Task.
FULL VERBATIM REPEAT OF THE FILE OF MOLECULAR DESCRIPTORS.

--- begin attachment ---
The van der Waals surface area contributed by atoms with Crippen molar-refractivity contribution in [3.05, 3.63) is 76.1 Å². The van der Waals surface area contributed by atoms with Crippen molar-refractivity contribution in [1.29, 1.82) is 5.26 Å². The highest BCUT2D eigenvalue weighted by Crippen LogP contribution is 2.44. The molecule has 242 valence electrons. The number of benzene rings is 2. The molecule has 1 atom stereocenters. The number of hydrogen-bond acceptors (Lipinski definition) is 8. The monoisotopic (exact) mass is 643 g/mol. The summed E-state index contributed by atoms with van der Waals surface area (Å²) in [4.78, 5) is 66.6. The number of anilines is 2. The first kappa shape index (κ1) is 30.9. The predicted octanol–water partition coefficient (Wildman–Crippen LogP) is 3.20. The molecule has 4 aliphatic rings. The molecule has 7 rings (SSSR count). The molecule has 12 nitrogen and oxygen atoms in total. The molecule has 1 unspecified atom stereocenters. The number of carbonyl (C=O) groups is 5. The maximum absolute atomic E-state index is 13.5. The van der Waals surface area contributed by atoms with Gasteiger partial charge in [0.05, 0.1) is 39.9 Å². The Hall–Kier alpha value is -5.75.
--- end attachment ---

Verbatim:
The van der Waals surface area contributed by atoms with Crippen molar-refractivity contribution in [3.05, 3.63) is 76.1 Å². The van der Waals surface area contributed by atoms with Crippen molar-refractivity contribution in [1.29, 1.82) is 5.26 Å². The highest BCUT2D eigenvalue weighted by Crippen LogP contribution is 2.44. The molecule has 242 valence electrons. The number of benzene rings is 2. The molecule has 1 atom stereocenters. The number of hydrogen-bond acceptors (Lipinski definition) is 8. The monoisotopic (exact) mass is 643 g/mol. The summed E-state index contributed by atoms with van der Waals surface area (Å²) in [4.78, 5) is 66.6. The number of anilines is 2. The first kappa shape index (κ1) is 30.9. The predicted octanol–water partition coefficient (Wildman–Crippen LogP) is 3.20. The molecule has 4 aliphatic rings. The molecule has 7 rings (SSSR count). The molecule has 12 nitrogen and oxygen atoms in total. The molecule has 1 unspecified atom stereocenters. The number of carbonyl (C=O) groups is 5. The maximum absolute atomic E-state index is 13.5. The van der Waals surface area contributed by atoms with Gasteiger partial charge in [0.05, 0.1) is 39.9 Å². The Hall–Kier alpha value is -5.75.